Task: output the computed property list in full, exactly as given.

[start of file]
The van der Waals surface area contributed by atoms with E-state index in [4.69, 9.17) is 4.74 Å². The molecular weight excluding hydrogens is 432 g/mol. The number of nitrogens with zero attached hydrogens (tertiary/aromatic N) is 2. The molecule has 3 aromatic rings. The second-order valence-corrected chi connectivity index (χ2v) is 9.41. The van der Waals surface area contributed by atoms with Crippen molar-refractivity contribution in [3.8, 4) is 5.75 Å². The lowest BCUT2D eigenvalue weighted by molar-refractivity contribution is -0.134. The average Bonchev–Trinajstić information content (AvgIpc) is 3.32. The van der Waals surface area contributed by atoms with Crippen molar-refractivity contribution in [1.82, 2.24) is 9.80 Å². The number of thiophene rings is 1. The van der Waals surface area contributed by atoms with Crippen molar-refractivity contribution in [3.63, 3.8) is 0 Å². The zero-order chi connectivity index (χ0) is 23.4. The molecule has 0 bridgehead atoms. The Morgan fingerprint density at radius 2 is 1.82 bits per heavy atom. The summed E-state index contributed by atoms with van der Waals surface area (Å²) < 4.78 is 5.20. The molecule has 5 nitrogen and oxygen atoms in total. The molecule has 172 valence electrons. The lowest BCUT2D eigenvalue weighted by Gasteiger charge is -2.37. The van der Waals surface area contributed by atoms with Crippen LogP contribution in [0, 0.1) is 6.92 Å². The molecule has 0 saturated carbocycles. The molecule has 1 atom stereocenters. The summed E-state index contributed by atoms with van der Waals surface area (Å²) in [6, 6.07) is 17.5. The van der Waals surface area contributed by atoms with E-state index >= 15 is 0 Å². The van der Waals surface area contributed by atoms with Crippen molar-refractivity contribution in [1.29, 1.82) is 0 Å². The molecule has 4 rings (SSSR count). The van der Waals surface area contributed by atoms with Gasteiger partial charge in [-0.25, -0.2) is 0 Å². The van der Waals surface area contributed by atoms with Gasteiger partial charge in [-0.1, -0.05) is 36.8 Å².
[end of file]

The van der Waals surface area contributed by atoms with E-state index in [4.69, 9.17) is 4.74 Å². The molecular weight excluding hydrogens is 432 g/mol. The number of nitrogens with zero attached hydrogens (tertiary/aromatic N) is 2. The molecule has 3 aromatic rings. The second-order valence-corrected chi connectivity index (χ2v) is 9.41. The van der Waals surface area contributed by atoms with Crippen molar-refractivity contribution in [3.8, 4) is 5.75 Å². The lowest BCUT2D eigenvalue weighted by molar-refractivity contribution is -0.134. The average Bonchev–Trinajstić information content (AvgIpc) is 3.32. The van der Waals surface area contributed by atoms with Crippen molar-refractivity contribution in [1.82, 2.24) is 9.80 Å². The number of thiophene rings is 1. The van der Waals surface area contributed by atoms with Crippen molar-refractivity contribution in [3.63, 3.8) is 0 Å². The zero-order chi connectivity index (χ0) is 23.4. The molecule has 0 bridgehead atoms. The Morgan fingerprint density at radius 2 is 1.82 bits per heavy atom. The summed E-state index contributed by atoms with van der Waals surface area (Å²) < 4.78 is 5.20. The molecule has 5 nitrogen and oxygen atoms in total. The molecule has 172 valence electrons. The lowest BCUT2D eigenvalue weighted by Gasteiger charge is -2.37. The van der Waals surface area contributed by atoms with Crippen LogP contribution in [0, 0.1) is 6.92 Å². The molecule has 0 saturated carbocycles. The molecule has 1 atom stereocenters. The summed E-state index contributed by atoms with van der Waals surface area (Å²) in [6, 6.07) is 17.5. The van der Waals surface area contributed by atoms with E-state index >= 15 is 0 Å². The van der Waals surface area contributed by atoms with Crippen molar-refractivity contribution in [1.29, 1.82) is 0 Å². The molecule has 4 rings (SSSR count). The van der Waals surface area contributed by atoms with Gasteiger partial charge in [-0.25, -0.2) is 0 Å². The van der Waals surface area contributed by atoms with Gasteiger partial charge in [-0.1, -0.05) is 36.8 Å².